• $\begingroup$ But the only purpose my wrapper serves is to specify which ordered pairs the function includes. If the function is just a set at its heart, then the wrapper simply helps to pick the pairs in the set, after which we can forget about it. What we're left with is a set with no extra baggage. Right? $\endgroup$ – Archr Jan 19 '17 at 0:46
  • $\begingroup$ That would be right. And if you get rid of the baggage your subset thing works fine. I have seen people get very picky about the wrappers, though. I think the mainstream view would support yours. $\endgroup$ – Ross Millikan Jan 19 '17 at 0:54
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There are two separate things:

1) How we think about mathematical objects; and

2) How we formalize mathematical objects within set theory.

People such as Archimedes, Eudoxus, Newton, Euler, and Gauss did brilliant math long before the development of set theory. Clearly set-theoretic formalization is not a prerequisite of doing math.

The formalization of mathematical objects in the context of set theory is a relatively recent historical development, having taken place between say the late nineteenth century and much of the twentieth. During that period of time mathematicians found a need for more rigorous foundations, and set theory turned out to be highly useful for this purpose. It's not necessarily the last word on foundations; nor do we spend much time caring about the formalization most of the time.

For example if we are in calculus class and we encounter the function defined by $f(x) = x^2$, we typically think of it as a machine or black box that inputs a real number and outputs the square of the input. Nobody thinks of it as a set of ordered pairs.

On the other hand if we're learning analytic geometry for the first time, given $f(x) = x^2$ we make a table containing a few sample pairs $(x, x^2)$, then we plot those points in the $x$-$y$ plane, and we see that the dots seem to form a parabola. When we graph a function we are implicitly using the idea of a function as a set of ordered pairs!

The best way to think about this is that we have two points of view, the intuition and the formalism. We go back and forth between them as needed. Sometimes a function is a machine or a mapping or a correspondence, and sometimes it's a set of ordered pairs. Whichever point of view helps us at any given moment.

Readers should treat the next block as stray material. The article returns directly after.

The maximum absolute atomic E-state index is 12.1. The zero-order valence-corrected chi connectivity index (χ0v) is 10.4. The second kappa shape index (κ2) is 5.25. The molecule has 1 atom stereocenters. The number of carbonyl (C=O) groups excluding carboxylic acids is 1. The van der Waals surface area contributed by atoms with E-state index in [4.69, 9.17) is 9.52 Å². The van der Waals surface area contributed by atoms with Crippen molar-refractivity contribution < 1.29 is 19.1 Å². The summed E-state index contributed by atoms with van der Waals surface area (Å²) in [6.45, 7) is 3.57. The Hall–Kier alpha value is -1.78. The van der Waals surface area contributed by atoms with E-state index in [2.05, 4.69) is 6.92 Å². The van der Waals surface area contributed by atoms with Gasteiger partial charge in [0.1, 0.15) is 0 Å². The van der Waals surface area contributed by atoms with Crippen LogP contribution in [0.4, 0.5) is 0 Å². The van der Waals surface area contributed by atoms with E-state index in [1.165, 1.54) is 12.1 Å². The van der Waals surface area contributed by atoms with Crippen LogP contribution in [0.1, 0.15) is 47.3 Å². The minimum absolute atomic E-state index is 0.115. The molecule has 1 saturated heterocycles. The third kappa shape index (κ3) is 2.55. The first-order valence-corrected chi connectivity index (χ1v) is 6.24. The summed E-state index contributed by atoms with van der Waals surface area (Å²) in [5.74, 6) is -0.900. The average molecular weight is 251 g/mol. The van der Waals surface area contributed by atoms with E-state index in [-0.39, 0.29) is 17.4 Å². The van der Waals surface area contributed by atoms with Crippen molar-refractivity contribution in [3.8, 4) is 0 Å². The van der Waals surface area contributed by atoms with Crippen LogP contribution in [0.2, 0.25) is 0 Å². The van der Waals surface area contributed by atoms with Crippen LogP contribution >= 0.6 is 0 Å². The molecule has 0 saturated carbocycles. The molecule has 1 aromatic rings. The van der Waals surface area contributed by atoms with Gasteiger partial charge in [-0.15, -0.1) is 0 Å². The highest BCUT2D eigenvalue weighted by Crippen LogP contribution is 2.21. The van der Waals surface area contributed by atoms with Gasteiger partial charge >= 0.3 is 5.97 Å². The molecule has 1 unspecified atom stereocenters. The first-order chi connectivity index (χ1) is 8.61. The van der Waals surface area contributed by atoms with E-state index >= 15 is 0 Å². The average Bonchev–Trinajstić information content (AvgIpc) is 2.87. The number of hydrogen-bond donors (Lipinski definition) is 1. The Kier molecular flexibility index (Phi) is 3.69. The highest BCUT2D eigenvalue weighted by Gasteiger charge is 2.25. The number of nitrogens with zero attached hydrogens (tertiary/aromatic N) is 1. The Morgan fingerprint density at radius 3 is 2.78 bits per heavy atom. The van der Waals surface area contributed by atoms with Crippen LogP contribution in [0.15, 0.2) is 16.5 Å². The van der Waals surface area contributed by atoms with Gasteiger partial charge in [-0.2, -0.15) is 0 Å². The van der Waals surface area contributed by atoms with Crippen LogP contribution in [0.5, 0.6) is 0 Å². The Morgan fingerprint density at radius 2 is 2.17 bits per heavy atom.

One can ask about the nature of the relationship between the intuitive idea of a function (or any other mathematical object) and the set-theoretic symbology that represents or models that object. This is a question of philosophy.

Perhaps functions and numbers and sets exist in some abstract Platonic realm, and our symbols are accurate representations of them. Or perhaps our symbols are helpful but inaccurate representations. Or perhaps there are no functions or numbers or sets at all, just strings of symbols manipulated in accordance with formal rules. In that latter point of view, math is just a game like chess. Nobody thinks the laws of the universe are written in chess, but many people think the laws of the universe are written in math. Why are the rules of math so different than the rules of chess?

Many smart people have thought deeply about these issues. But when they think about these things they are doing philosophy, not math.

The takeaway is that when we do math, we use both intuition and formalism, whichever is most helpful at any given moment. And we don't think about the philosophy, unless we are doing philosophy.

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  • $\begingroup$ I don't know enough about set theory to vote on this answer, but this was an incredibly enjoyable and fascinating read! $\endgroup$ – DeathByTensors Jan 19 '17 at 14:56
  • $\begingroup$ @DrewBuckley Thanks much. $\endgroup$ – user4894 Jan 19 '17 at 23:30